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Why won’t he just disappear into thin air like in other zombie games?!

Even after the most catastrophic loss the team has faced, Kenny still marches on.  He still had the rest of the survivors, and they still had a plan, even if it wasn’t the most original idea in the Big Book of Zombie Apocalypse Plans.

When Ben finally revealed that it had been him who had set in motion the events that caused the death of Katjaa and Duck (even though their deaths technically aren’t his fault), Kenny was rightfully furious.  The two of them had grown close with Kenny’s mental breakdown while in Savannah and to know that a brother in arms had betrayed him so badly was not an easy pill to swallow.  However the urge to kill isn’t exactly long-lived.  If Ben survives the bell tower at Crawford, he tells Kenny straight up that he’s lucky to have been able to see his family at all, as Ben didn’t have a chance to see his – he didn’t even know if they were even alive.  It didn’t make up for all of the fuck-ups that Ben was responsible for, but it definitely lent another dimension to his character, and it made Kenny realize that he wasn’t the only one to have lost everything.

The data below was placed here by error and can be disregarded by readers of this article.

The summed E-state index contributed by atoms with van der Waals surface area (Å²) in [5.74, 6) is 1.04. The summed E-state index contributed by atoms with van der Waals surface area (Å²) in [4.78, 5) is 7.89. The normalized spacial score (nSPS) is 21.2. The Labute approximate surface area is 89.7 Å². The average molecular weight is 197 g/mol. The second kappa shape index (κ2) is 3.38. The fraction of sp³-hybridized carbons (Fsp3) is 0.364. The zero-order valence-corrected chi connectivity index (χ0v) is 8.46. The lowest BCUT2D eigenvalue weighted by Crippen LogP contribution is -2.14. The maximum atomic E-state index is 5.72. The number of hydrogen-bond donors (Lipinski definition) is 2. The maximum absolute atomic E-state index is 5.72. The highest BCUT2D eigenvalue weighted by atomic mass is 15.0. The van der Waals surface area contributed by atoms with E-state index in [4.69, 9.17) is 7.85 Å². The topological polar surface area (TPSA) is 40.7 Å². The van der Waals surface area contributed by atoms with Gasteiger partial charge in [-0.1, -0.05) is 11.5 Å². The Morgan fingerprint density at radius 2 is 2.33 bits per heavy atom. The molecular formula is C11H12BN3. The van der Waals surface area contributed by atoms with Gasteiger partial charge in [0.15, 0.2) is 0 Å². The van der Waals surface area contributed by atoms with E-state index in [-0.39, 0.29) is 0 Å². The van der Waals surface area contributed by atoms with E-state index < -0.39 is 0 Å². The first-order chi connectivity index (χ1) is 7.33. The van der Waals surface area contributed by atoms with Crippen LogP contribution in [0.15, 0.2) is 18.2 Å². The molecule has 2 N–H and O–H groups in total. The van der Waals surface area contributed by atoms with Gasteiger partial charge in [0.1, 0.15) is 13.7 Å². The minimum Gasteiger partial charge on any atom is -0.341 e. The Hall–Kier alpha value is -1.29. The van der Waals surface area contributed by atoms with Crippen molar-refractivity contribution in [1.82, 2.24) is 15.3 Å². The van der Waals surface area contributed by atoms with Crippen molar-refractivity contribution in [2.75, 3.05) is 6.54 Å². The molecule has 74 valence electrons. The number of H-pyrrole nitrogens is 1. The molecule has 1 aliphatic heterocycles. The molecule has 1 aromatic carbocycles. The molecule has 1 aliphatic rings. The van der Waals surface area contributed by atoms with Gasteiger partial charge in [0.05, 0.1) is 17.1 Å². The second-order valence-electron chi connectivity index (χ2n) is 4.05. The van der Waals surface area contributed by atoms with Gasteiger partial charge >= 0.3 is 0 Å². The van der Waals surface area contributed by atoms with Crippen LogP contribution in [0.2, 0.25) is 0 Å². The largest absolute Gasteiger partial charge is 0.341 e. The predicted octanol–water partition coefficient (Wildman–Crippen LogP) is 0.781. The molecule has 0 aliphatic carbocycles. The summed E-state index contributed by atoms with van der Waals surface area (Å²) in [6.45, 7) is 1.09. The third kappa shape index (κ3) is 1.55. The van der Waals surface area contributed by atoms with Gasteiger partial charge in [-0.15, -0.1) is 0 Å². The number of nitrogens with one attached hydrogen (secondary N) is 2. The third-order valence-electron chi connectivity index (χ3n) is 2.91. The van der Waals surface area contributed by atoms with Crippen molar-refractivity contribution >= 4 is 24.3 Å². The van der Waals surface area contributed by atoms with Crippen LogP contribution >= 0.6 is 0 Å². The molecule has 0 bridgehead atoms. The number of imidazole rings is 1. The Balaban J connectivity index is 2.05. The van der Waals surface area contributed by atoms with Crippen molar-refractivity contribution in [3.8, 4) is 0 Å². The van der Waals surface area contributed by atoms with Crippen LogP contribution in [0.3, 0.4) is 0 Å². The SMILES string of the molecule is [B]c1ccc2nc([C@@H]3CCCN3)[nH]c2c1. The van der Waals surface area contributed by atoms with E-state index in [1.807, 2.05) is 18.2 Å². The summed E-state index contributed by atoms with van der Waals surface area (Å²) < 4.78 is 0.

We’re a lot more broken up about this one though…

When Clementine goes missing, what’s left of the survivors go after her (if you’re lucky enough to be in all of their good graces) and they stumble upon a couple that had taken their own lives.  Kenny is disappointed, angry at himself for not being the man he should have been.  He states basically that he was so far removed mentally and emotionally from what was actually happening with Duck that he wasn’t there for Katjaa when she needed him most.

You don’t just give up.  You stick it out and help the folks you care about.

Not minutes later, Ben dies (if he hadn’t already) and players were left with the impression that Kenny did too, sticking around long enough to help the ones that he cared about.  It could be said that Kenny finally realized how selfish he had been and took the last moments he may have had on this earth to give peace to someone else.  He knew that Ben’s one fear was dying alone at the hands of walkers and didn’t want his brother in arms to go down like that.

What actually happened in the alleyway is up for discussion, but what matters is that with two shots fired, as Lee we see neither Ben or Kenny ever again.  The stock of Kleenex probably rose significantly that week.